Ray Buursma: Short-sighted GOP moves against teachers created a mass exodus

The Holland Sentinel

Ray Buursma: Short-sighted GOP moves against teachers created a mass exodus

Ray Buursma – February 18, 2022

Michigan’s Teacher Shortage

This could easily be the new mantra directed at today’s teachers, hurled not by students, but by former politicians and certain segments of today’s society.

Michigan is witnessing the effects of a decade-old set of legislation initiated by former Gov. Snyder and GOP legislators intent on hammering educators. Their efforts produced the conditions for today’s teacher shortage, a situation any reasonable person could have foreseen.

The teacher shortage is so severe that Gov. Whitmer is dangling a couple thousand bucks as bonus money to entice college students to enter the profession and retain teachers currently serving but considering leaving.

The teacher shortage is so severe that substitute teachers need have only two years of college education, which took the place of needing three years, which took the place of needing four years, which took the place of needing a teaching certificate.

The shortage is so severe that bus drivers and support staff without college education may serve as substitute teachers. Today, a person needs more training to transport students in a bus than to teach students in a school.

The shortage of teachers is so severe that Michigan’ legislators are considering allowing college education students without a degree or teaching certificate to teach classes of their own, as if they were already degreed and certified.

If the state of Michigan’s teacher pool is not empty enough now, wait and see what it will look like in five years. The pool is drying, and Snyder and GOP legislators are responsible for the evaporation.

This downward trend began when a businessman-turned-politician and GOP lawmakers threatened to cut $350 per student from any district not adopting Snyder’s “best practices” — a set of actions Snyder demanded districts implement. That was the first salvo against educators.

Others followed.

Teachers, who had taken meager pay increases to retain favorable insurance benefits, learned they were required to “contribute” 20 percent of their insurance premiums. Of course, no salary increases were offered to offset the raises they had previously foregone to keep their insurance policies strong.

Teachers entered the profession receiving low salaries but counted on yearly step increases. Then they watched Michigan’s Republican government pass legislation that gave school districts power to withhold step increases. School districts did just that.

Teachers, who had continued working while their union hashed out contracts, found themselves unable to receive retroactive pay hikes after contracts were settled. New state laws forbade such increases. Superintendents and board members had little motivation to settle contracts. The longer they waited to sign new contracts, the less they needed to pay teachers cost of living increases.

Teachers, whose unions once could bargain until contracts were reached, learned school boards had been given power to impose contracts upon teachers. Board members could simply declare negotiations at an impasse and force teachers to accept the district’s most recent offer.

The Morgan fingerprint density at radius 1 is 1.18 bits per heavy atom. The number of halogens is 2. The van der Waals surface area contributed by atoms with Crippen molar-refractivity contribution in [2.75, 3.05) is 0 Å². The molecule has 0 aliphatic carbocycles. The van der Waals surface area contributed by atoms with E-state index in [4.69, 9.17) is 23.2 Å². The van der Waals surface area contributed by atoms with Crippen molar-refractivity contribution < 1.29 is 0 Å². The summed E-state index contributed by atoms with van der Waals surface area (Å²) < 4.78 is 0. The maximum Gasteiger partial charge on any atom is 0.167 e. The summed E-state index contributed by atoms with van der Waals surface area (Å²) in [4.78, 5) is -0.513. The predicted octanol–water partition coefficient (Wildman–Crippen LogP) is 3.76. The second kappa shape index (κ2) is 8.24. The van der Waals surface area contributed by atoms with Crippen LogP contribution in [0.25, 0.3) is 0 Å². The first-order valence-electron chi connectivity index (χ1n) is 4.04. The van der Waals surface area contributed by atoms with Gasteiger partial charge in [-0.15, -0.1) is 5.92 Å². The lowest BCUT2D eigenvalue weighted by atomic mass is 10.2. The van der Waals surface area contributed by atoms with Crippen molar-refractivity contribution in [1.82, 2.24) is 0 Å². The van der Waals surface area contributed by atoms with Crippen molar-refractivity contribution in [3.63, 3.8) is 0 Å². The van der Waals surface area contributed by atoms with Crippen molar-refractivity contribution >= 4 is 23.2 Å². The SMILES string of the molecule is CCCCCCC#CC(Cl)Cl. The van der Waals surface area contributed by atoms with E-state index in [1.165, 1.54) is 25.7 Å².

Teachers, whose unions had been able to collaborate with districts to develop evaluation processes and standards, lost that ability and learned they had no say in developing professional evaluations.

Teachers once knew they would receive a pension upon retirement, but new teachers no longer have that benefit. GOP legislator Arlan Meekhof orchestrated that fiasco.

All these short-sighted actions have reaped what any level headed person could have predicted — practicing teachers are happy to retire as soon as they can, and college students are reluctant to enter the profession. The teacher shortage is beginning, and its severity will only increase.

If these disincentives were not enough to demotivate educators, add the hardships of teaching during the COVID-19 pandemic and the frustrations of serving as whipping boys for parents who dislike COVID regulations. Many teachers have had enough, and college students are reluctant to enter the profession. Enrollments in Michigan teacher preparation programs have dropped substantially.

If parents are not yet frustrated with the inability of their children’s schools to hire enough competent educators, they will be soon.

The wave of shortages is coming. It has already hit lower socioeconomic districts (poor people always bear the brunt of society’s problems first) like Detroit and Grand Rapids. Eventually it will make its way throughout the state. Current legislators are trying to stop the flood with sponges and mops, but those efforts will be futile.

As frustrations mount, remember who bears responsibility. The anti-teacher initiatives were launched by Snyder and GOP legislators. They are the culprits, and the citizens who elected them also bear responsibility.

Author: John Hanno

Born and raised in Chicago, Illinois. Bogan High School. Worked in Alaska after the earthquake. Joined U.S. Army at 17. Sergeant, B Battery, 3rd Battalion, 84th Artillery, 7th Army. Member of 12 different unions, including 4 different locals of the I.B.E.W. Worked for fortune 50, 100 and 200 companies as an industrial electrician, electrical/electronic technician.